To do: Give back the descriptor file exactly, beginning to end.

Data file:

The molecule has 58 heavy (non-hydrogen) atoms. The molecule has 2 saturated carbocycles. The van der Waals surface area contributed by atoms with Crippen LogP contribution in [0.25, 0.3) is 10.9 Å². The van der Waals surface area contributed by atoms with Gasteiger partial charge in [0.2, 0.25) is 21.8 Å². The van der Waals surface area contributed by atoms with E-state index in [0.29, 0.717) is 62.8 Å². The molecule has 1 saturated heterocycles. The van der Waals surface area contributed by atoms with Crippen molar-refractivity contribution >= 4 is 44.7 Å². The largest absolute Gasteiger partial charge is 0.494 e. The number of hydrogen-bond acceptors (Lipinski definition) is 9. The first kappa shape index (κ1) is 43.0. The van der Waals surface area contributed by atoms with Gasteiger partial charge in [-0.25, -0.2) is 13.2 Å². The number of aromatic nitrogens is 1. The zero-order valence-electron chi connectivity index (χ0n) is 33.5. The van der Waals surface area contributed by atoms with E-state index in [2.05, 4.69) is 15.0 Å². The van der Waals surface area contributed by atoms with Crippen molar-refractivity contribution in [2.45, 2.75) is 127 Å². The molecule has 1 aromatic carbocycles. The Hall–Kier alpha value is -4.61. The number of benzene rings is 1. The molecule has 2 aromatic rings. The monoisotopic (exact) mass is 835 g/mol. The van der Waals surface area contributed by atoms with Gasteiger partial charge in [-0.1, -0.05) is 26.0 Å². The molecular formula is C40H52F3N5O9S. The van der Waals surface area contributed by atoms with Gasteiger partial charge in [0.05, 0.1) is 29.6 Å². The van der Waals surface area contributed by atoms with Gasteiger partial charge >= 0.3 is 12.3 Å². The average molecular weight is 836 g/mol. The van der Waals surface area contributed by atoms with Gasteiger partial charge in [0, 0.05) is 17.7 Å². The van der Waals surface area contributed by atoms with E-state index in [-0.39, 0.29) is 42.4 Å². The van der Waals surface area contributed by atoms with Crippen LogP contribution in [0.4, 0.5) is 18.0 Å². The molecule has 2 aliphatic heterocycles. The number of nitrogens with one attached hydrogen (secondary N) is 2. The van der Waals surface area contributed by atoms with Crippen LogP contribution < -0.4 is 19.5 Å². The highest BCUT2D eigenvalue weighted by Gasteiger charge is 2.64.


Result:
The molecule has 58 heavy (non-hydrogen) atoms. The molecule has 2 saturated carbocycles. The van der Waals surface area contributed by atoms with Crippen LogP contribution in [0.25, 0.3) is 10.9 Å². The van der Waals surface area contributed by atoms with Gasteiger partial charge in [0.2, 0.25) is 21.8 Å². The van der Waals surface area contributed by atoms with E-state index in [0.29, 0.717) is 62.8 Å². The molecule has 1 saturated heterocycles. The van der Waals surface area contributed by atoms with Crippen molar-refractivity contribution >= 4 is 44.7 Å². The largest absolute Gasteiger partial charge is 0.494 e. The number of hydrogen-bond acceptors (Lipinski definition) is 9. The first kappa shape index (κ1) is 43.0. The van der Waals surface area contributed by atoms with Gasteiger partial charge in [-0.25, -0.2) is 13.2 Å². The number of aromatic nitrogens is 1. The zero-order valence-electron chi connectivity index (χ0n) is 33.5. The van der Waals surface area contributed by atoms with E-state index in [2.05, 4.69) is 15.0 Å². The van der Waals surface area contributed by atoms with Crippen molar-refractivity contribution in [2.45, 2.75) is 127 Å². The molecule has 1 aromatic carbocycles. The Hall–Kier alpha value is -4.61. The number of benzene rings is 1. The molecule has 2 aromatic rings. The monoisotopic (exact) mass is 835 g/mol. The van der Waals surface area contributed by atoms with Gasteiger partial charge in [-0.1, -0.05) is 26.0 Å². The molecular formula is C40H52F3N5O9S. The van der Waals surface area contributed by atoms with Gasteiger partial charge in [0.05, 0.1) is 29.6 Å². The van der Waals surface area contributed by atoms with Gasteiger partial charge >= 0.3 is 12.3 Å². The average molecular weight is 836 g/mol. The van der Waals surface area contributed by atoms with Gasteiger partial charge in [0, 0.05) is 17.7 Å². The van der Waals surface area contributed by atoms with E-state index in [-0.39, 0.29) is 42.4 Å². The van der Waals surface area contributed by atoms with Crippen LogP contribution in [0.4, 0.5) is 18.0 Å². The molecule has 2 aliphatic heterocycles. The number of nitrogens with one attached hydrogen (secondary N) is 2. The van der Waals surface area contributed by atoms with Crippen LogP contribution < -0.4 is 19.5 Å². The highest BCUT2D eigenvalue weighted by Gasteiger charge is 2.64.